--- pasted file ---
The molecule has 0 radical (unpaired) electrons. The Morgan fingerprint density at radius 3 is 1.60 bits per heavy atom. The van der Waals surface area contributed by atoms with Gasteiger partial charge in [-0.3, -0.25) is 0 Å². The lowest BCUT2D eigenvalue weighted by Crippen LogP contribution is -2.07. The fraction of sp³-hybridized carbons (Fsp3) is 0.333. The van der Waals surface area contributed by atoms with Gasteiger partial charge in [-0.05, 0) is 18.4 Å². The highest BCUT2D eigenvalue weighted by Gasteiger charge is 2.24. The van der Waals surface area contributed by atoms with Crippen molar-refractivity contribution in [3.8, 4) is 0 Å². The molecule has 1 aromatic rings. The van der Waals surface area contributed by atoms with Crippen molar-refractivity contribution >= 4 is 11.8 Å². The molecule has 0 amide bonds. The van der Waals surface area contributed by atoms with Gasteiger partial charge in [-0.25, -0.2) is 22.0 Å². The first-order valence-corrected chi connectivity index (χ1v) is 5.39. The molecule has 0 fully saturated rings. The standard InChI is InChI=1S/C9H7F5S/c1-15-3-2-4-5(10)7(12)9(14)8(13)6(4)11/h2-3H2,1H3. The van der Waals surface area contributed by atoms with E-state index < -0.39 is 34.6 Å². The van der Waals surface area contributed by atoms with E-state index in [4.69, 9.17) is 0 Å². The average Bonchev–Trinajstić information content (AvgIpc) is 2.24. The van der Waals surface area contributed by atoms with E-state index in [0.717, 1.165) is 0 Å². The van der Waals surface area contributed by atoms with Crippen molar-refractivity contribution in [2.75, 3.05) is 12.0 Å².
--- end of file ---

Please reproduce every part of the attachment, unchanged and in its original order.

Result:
The molecule has 0 radical (unpaired) electrons. The Morgan fingerprint density at radius 3 is 1.60 bits per heavy atom. The van der Waals surface area contributed by atoms with Gasteiger partial charge in [-0.3, -0.25) is 0 Å². The lowest BCUT2D eigenvalue weighted by Crippen LogP contribution is -2.07. The fraction of sp³-hybridized carbons (Fsp3) is 0.333. The van der Waals surface area contributed by atoms with Gasteiger partial charge in [-0.05, 0) is 18.4 Å². The highest BCUT2D eigenvalue weighted by Gasteiger charge is 2.24. The van der Waals surface area contributed by atoms with Crippen molar-refractivity contribution in [3.8, 4) is 0 Å². The molecule has 1 aromatic rings. The van der Waals surface area contributed by atoms with Crippen molar-refractivity contribution >= 4 is 11.8 Å². The molecule has 0 amide bonds. The van der Waals surface area contributed by atoms with Gasteiger partial charge in [-0.25, -0.2) is 22.0 Å². The first-order valence-corrected chi connectivity index (χ1v) is 5.39. The molecule has 0 fully saturated rings. The standard InChI is InChI=1S/C9H7F5S/c1-15-3-2-4-5(10)7(12)9(14)8(13)6(4)11/h2-3H2,1H3. The van der Waals surface area contributed by atoms with E-state index < -0.39 is 34.6 Å². The van der Waals surface area contributed by atoms with E-state index in [4.69, 9.17) is 0 Å². The average Bonchev–Trinajstić information content (AvgIpc) is 2.24. The van der Waals surface area contributed by atoms with E-state index in [0.717, 1.165) is 0 Å². The van der Waals surface area contributed by atoms with Crippen molar-refractivity contribution in [2.75, 3.05) is 12.0 Å².